5. The etherpad/chat can be made smaller to make room for a larger student workspace and instructor video. For zoom videos. If the screen is too long, you would only get black space, so there would be some optimal size here. The “quarter” is simple as many desktop UIs have a quick snap feature.

Screenshots on a windows computer using a single 1920x1080 24” monitor. Things are clearly visible with the monitor being a hand palm reach away.

Screen shot of student screen with participant list in 1920x1080

Smaller screens and resolutions (1440x900, 1366x768, and 1280x800)

Not everything will be able to fit on the screen so some compromises would need to be made if the student has a smaller screen, especially using RStudio since the application itself has multiple sections. For students with a smaller screen the etherpad link would need to be hidden or in another desktop (i.e., virtual desktop)

These screenshots are on a 12.5” laptop with a 1366x768 screen running KDE in Linux:

Screen shot of student screen with participant list in 1366x768

The Zoom window needs to be manually set and then the rstudio/bash window would be used to cover the speaker images.

In Zoom the chat has a minimum size it will let you shrink the window to. So you want to make sure the important part of the video window does not get covered by the chat window. The participant list would be covered by chat, but this should be okay since students would only use it when they need to flag for help.

Screen shot of student screen with participant list in 1366x768 with list under main screen

Showing fewer windows

You can also maximise the video and working screen. The main drawback here is that the student will not be able to see any conversations in chat. So questions, solutions, and tips that are discussed in chat may be lost.

Here the right 2 panels of the RStudio window are dragged to the right so they are hidden. This maximizes the script and console panes so the instructor may need to be careful when using the environment, files, and plot panels while teaching.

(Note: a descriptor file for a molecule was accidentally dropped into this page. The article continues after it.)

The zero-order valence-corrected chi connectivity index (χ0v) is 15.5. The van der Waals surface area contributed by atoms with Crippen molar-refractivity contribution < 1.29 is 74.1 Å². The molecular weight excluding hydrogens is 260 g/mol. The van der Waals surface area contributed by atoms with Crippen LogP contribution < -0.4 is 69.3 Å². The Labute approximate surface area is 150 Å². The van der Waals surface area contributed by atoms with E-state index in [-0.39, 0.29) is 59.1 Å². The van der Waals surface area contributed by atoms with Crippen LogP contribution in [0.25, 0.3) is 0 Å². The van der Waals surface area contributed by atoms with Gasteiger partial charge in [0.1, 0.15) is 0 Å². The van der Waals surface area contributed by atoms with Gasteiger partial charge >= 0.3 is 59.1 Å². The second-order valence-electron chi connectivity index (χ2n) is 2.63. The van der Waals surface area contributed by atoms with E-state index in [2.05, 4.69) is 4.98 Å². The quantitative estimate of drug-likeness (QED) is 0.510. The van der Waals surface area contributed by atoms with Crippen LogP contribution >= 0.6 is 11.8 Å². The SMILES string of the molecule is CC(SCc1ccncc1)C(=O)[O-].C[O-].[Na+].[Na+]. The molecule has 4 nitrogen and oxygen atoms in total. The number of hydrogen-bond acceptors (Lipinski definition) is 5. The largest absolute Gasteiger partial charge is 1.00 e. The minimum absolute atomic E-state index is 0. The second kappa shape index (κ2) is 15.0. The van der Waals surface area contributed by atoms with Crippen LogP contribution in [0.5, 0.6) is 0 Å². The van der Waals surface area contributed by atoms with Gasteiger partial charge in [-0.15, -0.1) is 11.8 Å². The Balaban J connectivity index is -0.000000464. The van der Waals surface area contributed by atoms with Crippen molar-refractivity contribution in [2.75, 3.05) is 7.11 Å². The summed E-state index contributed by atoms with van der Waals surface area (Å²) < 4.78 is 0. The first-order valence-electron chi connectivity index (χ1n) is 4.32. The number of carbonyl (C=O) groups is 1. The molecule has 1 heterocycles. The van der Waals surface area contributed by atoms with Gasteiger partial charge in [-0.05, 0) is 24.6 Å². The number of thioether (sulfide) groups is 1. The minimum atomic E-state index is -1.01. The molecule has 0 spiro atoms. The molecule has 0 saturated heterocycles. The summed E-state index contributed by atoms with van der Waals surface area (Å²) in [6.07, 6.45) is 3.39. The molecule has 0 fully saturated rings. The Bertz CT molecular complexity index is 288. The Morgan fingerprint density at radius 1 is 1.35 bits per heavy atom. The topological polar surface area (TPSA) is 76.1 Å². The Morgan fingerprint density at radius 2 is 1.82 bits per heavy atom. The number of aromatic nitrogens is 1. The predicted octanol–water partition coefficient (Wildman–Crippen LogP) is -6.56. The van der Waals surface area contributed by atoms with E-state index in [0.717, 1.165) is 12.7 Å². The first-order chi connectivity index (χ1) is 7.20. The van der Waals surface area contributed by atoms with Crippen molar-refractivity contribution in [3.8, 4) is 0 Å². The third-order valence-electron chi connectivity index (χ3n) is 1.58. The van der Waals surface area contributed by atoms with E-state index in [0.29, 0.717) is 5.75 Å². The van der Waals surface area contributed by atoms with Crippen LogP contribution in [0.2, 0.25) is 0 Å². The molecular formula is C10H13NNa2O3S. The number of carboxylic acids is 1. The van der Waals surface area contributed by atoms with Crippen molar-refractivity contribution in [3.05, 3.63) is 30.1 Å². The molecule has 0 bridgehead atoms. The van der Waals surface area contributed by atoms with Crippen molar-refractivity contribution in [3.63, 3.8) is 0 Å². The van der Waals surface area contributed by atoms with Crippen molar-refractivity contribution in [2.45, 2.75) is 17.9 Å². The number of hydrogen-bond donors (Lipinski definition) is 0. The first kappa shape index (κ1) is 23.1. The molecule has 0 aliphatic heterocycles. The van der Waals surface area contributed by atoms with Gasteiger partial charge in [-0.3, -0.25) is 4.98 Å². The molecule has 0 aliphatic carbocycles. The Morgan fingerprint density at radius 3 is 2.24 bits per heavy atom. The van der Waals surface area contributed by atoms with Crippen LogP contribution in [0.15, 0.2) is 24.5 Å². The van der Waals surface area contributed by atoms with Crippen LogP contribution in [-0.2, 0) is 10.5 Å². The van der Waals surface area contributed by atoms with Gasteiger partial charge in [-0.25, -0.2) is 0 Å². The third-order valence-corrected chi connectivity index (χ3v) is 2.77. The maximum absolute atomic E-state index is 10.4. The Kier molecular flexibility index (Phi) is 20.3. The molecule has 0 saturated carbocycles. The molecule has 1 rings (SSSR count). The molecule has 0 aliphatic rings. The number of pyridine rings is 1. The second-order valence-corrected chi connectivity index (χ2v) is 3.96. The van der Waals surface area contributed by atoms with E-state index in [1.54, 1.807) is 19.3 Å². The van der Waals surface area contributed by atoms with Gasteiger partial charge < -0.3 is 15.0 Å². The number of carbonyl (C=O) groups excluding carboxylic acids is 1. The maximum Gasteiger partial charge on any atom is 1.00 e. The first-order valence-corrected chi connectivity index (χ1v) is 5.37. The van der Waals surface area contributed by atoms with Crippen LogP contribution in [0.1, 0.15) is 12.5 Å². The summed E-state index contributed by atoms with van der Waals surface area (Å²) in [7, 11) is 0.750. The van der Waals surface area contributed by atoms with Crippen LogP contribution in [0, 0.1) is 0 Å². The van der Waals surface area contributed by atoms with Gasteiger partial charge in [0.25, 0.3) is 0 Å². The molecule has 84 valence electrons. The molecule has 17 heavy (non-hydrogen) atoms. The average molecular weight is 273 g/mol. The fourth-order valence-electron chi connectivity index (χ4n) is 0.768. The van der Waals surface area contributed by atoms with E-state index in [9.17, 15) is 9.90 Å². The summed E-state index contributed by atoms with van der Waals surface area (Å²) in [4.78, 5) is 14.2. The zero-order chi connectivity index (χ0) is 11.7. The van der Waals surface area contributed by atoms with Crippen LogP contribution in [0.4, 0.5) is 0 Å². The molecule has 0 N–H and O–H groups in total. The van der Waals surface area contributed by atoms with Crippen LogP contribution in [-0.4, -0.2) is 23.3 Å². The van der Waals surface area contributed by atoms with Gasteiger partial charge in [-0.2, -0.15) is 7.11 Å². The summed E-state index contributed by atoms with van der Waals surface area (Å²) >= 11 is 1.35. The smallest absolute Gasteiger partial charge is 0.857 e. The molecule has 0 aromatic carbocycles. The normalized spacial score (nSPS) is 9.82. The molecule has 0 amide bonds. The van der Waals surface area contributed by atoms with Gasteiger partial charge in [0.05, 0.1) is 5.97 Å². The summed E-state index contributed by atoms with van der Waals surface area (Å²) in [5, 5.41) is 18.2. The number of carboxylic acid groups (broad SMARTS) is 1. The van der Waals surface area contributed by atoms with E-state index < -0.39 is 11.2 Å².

These screenshots are from a 13” Macbook with a 1280 x 800 resolution.

Screen shot of student screen with rstudio on 1280x800

The chat screens would be hidden under the student application window.

Screen shot of student screen with rstudio and etherpad on top on 1280x800

For helpers

The goal for helpers is to maximise the amount of screen space for things they would need access to, to help students.

  1. Instructor video (e.g., Zoom meeting video)
  2. Workshop chat (e.g., Zoom group chat)
  3. Way to look who needs help (e.g., Zoom participants list)
  4. Workspace to test examples (e.g., their own shell, rstudio, jupyter notebook window)
  5. Notes/extras
    • Can be a browser that contains:
      • Etherpad
      • Current lesson cheatsheet
      • Link to instructor internal chat (e.g., WhatsApp or Slack)

The important features for the helper are:

  • Instructor video about the same size (or smaller) than what the student would use
  • The helpers can prompt if text is too small or if something is not displaying correctly on the screen.
  • Maximise participant list to quickly see who needs help
  • Access to the workshop chat (so they can respond to questions)
  • Access to the instructor-helper-host chat

Screen layout